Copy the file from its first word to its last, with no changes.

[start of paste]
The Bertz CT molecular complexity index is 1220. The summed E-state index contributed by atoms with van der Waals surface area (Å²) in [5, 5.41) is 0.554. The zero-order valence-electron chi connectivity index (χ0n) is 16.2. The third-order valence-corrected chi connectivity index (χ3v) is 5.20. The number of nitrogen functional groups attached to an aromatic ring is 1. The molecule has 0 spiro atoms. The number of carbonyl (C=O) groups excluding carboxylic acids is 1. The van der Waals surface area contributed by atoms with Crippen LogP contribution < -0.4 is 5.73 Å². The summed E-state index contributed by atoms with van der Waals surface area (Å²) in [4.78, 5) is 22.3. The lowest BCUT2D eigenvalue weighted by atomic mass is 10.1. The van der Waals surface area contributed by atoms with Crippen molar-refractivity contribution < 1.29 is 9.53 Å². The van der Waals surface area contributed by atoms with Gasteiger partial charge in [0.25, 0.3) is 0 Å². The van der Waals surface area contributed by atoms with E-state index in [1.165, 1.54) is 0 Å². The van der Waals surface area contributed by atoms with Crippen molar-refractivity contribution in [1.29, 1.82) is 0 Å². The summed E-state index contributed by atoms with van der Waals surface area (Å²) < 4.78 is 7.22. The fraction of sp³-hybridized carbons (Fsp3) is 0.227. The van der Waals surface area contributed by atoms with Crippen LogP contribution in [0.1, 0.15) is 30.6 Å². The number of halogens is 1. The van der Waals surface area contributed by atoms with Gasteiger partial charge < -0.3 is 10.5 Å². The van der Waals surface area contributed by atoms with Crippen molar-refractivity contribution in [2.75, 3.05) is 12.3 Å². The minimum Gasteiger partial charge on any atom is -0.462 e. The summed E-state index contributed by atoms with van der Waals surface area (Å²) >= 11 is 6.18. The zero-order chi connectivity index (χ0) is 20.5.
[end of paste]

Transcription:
The Bertz CT molecular complexity index is 1220. The summed E-state index contributed by atoms with van der Waals surface area (Å²) in [5, 5.41) is 0.554. The zero-order valence-electron chi connectivity index (χ0n) is 16.2. The third-order valence-corrected chi connectivity index (χ3v) is 5.20. The number of nitrogen functional groups attached to an aromatic ring is 1. The molecule has 0 spiro atoms. The number of carbonyl (C=O) groups excluding carboxylic acids is 1. The van der Waals surface area contributed by atoms with Crippen LogP contribution < -0.4 is 5.73 Å². The summed E-state index contributed by atoms with van der Waals surface area (Å²) in [4.78, 5) is 22.3. The lowest BCUT2D eigenvalue weighted by atomic mass is 10.1. The van der Waals surface area contributed by atoms with Crippen molar-refractivity contribution < 1.29 is 9.53 Å². The van der Waals surface area contributed by atoms with Gasteiger partial charge in [0.25, 0.3) is 0 Å². The van der Waals surface area contributed by atoms with E-state index in [1.165, 1.54) is 0 Å². The van der Waals surface area contributed by atoms with Crippen molar-refractivity contribution in [1.29, 1.82) is 0 Å². The summed E-state index contributed by atoms with van der Waals surface area (Å²) < 4.78 is 7.22. The fraction of sp³-hybridized carbons (Fsp3) is 0.227. The van der Waals surface area contributed by atoms with Crippen LogP contribution in [0.1, 0.15) is 30.6 Å². The number of halogens is 1. The van der Waals surface area contributed by atoms with Gasteiger partial charge < -0.3 is 10.5 Å². The van der Waals surface area contributed by atoms with Crippen molar-refractivity contribution in [2.75, 3.05) is 12.3 Å². The minimum Gasteiger partial charge on any atom is -0.462 e. The summed E-state index contributed by atoms with van der Waals surface area (Å²) >= 11 is 6.18. The zero-order chi connectivity index (χ0) is 20.5.